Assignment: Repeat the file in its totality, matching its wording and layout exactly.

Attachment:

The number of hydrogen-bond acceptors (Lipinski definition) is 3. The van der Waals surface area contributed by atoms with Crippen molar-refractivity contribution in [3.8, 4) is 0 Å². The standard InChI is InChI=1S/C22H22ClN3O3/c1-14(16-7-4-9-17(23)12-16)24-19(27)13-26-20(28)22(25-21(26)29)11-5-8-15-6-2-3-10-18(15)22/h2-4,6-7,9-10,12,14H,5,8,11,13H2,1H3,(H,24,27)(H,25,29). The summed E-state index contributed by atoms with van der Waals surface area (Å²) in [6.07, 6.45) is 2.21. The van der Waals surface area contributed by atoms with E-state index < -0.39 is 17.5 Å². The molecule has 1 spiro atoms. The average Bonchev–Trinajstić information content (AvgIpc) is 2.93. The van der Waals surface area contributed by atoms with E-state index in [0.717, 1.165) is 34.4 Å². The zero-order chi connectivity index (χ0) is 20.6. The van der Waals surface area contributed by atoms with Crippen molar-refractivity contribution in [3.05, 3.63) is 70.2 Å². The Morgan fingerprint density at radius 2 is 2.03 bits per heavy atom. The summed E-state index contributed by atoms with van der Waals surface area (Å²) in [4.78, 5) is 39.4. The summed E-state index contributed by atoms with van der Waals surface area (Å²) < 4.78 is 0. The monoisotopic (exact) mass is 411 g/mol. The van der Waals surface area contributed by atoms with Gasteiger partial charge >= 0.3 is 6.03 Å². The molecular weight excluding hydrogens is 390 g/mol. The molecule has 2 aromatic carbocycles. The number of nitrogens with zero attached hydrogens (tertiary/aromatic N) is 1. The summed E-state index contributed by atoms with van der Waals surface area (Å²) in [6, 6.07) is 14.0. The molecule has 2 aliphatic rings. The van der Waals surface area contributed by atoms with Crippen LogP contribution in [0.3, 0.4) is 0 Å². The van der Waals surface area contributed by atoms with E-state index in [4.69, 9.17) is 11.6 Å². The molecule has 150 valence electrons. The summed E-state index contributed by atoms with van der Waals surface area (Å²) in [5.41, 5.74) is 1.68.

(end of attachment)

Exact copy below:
The number of hydrogen-bond acceptors (Lipinski definition) is 3. The van der Waals surface area contributed by atoms with Crippen molar-refractivity contribution in [3.8, 4) is 0 Å². The standard InChI is InChI=1S/C22H22ClN3O3/c1-14(16-7-4-9-17(23)12-16)24-19(27)13-26-20(28)22(25-21(26)29)11-5-8-15-6-2-3-10-18(15)22/h2-4,6-7,9-10,12,14H,5,8,11,13H2,1H3,(H,24,27)(H,25,29). The summed E-state index contributed by atoms with van der Waals surface area (Å²) in [6.07, 6.45) is 2.21. The van der Waals surface area contributed by atoms with E-state index < -0.39 is 17.5 Å². The molecule has 1 spiro atoms. The average Bonchev–Trinajstić information content (AvgIpc) is 2.93. The van der Waals surface area contributed by atoms with E-state index in [0.717, 1.165) is 34.4 Å². The zero-order chi connectivity index (χ0) is 20.6. The van der Waals surface area contributed by atoms with Crippen molar-refractivity contribution in [3.05, 3.63) is 70.2 Å². The Morgan fingerprint density at radius 2 is 2.03 bits per heavy atom. The summed E-state index contributed by atoms with van der Waals surface area (Å²) in [4.78, 5) is 39.4. The summed E-state index contributed by atoms with van der Waals surface area (Å²) < 4.78 is 0. The monoisotopic (exact) mass is 411 g/mol. The van der Waals surface area contributed by atoms with Gasteiger partial charge >= 0.3 is 6.03 Å². The molecular weight excluding hydrogens is 390 g/mol. The molecule has 2 aromatic carbocycles. The number of nitrogens with zero attached hydrogens (tertiary/aromatic N) is 1. The summed E-state index contributed by atoms with van der Waals surface area (Å²) in [6, 6.07) is 14.0. The molecule has 2 aliphatic rings. The van der Waals surface area contributed by atoms with Crippen LogP contribution in [0.3, 0.4) is 0 Å². The van der Waals surface area contributed by atoms with E-state index in [4.69, 9.17) is 11.6 Å². The molecule has 150 valence electrons. The summed E-state index contributed by atoms with van der Waals surface area (Å²) in [5.41, 5.74) is 1.68.